There are also remarkable vigilant eared griffins on the roof of the Anna Olenina and Vladimir Dumnov's Mansion in 5A/8 Maly Kislovsky Pereulok. These formidable guards are mentioned by  Andrei Bely in his autobiographical novel 'Baptized Chinese': 'If you turn to Maly Kislovsky Pereulok, you will find a confusing and strange thing I fear a lot: two winged griffins. I'm afraid of them, two winged griffins raising their paws over the entrance.'

This mansion was built in the mid-18th century, but it gained its present look in the late 19th century. The architect Pavel Samarin re-built it, having added neoclassical features. After the October Revolution, the griffins were removed from the roof to return in 2013 during the restoration. Specialists preserved all the details of the original layout and decoration and won the 'Moscow Restoration' competition.

You will find similar figures of winged lions on the roof of Faleyev’s Mansion in 11 Gagarinsky Pereulok, on the corners of the roof from the facade's side. A small one-story mansion was built after the fire of 1812. In 1895, the house was purchased by civil architect Nikolai Faleyev. He developed its reconstruction design. The architect combined Renaissance elements and the Empire style features, as well as Baroque details — you can see bas-reliefs shaped as small shells above the windows.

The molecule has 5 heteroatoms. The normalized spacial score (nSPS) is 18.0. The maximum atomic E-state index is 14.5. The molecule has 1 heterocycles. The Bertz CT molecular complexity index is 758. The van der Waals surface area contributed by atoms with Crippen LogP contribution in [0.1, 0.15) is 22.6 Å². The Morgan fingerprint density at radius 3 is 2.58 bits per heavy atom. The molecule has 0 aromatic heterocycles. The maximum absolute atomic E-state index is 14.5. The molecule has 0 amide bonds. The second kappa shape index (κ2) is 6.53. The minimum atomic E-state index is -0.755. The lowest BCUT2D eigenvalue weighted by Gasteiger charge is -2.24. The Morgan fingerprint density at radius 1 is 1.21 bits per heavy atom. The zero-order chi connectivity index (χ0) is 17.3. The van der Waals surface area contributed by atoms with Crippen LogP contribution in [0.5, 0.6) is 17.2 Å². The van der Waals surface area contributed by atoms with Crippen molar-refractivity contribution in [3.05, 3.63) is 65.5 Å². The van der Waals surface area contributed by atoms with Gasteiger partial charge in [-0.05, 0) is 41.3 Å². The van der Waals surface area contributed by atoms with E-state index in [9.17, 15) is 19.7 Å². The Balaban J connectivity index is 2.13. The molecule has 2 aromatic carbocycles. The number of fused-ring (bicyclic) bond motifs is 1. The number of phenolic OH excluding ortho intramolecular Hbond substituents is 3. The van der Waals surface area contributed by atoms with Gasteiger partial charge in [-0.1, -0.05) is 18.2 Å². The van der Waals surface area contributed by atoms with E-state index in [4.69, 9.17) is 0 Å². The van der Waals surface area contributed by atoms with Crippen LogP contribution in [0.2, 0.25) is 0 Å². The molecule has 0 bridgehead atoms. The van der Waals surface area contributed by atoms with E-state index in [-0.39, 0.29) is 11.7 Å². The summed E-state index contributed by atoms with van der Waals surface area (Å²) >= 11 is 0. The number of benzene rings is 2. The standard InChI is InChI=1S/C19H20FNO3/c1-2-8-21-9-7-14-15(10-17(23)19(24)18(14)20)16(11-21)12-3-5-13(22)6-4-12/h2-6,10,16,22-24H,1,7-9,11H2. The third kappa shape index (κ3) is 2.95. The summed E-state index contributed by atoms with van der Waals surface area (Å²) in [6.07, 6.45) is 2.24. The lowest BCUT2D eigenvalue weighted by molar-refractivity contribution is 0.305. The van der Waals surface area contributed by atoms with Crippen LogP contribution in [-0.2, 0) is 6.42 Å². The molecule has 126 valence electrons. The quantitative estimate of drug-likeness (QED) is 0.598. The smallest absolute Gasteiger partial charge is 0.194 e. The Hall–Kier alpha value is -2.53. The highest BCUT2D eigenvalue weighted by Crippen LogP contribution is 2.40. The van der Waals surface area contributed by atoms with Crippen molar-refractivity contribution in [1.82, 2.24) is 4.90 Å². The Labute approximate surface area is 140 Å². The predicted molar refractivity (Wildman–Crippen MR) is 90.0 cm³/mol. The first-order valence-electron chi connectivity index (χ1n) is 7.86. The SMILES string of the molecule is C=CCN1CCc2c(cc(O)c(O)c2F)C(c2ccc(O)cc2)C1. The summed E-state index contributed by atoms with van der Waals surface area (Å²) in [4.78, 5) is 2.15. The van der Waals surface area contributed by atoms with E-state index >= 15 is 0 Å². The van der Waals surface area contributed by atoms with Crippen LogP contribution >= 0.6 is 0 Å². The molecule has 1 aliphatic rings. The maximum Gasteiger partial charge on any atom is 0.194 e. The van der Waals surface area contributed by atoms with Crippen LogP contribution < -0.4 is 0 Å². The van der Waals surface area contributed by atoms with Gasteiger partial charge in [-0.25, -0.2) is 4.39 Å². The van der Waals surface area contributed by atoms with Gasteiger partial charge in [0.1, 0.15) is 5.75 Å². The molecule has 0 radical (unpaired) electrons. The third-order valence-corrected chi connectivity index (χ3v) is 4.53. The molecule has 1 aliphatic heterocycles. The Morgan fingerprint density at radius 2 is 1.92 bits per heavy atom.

A reminder of the house owner's profession, the symbols depicted above the entrance to the building (crossed triangle, shovel, axe, pickaxe, compass and rope), are often mistakenly associated with Masons. In fact, it is the emblem of civil engineers, which was officially approved by the Russian Empire laws.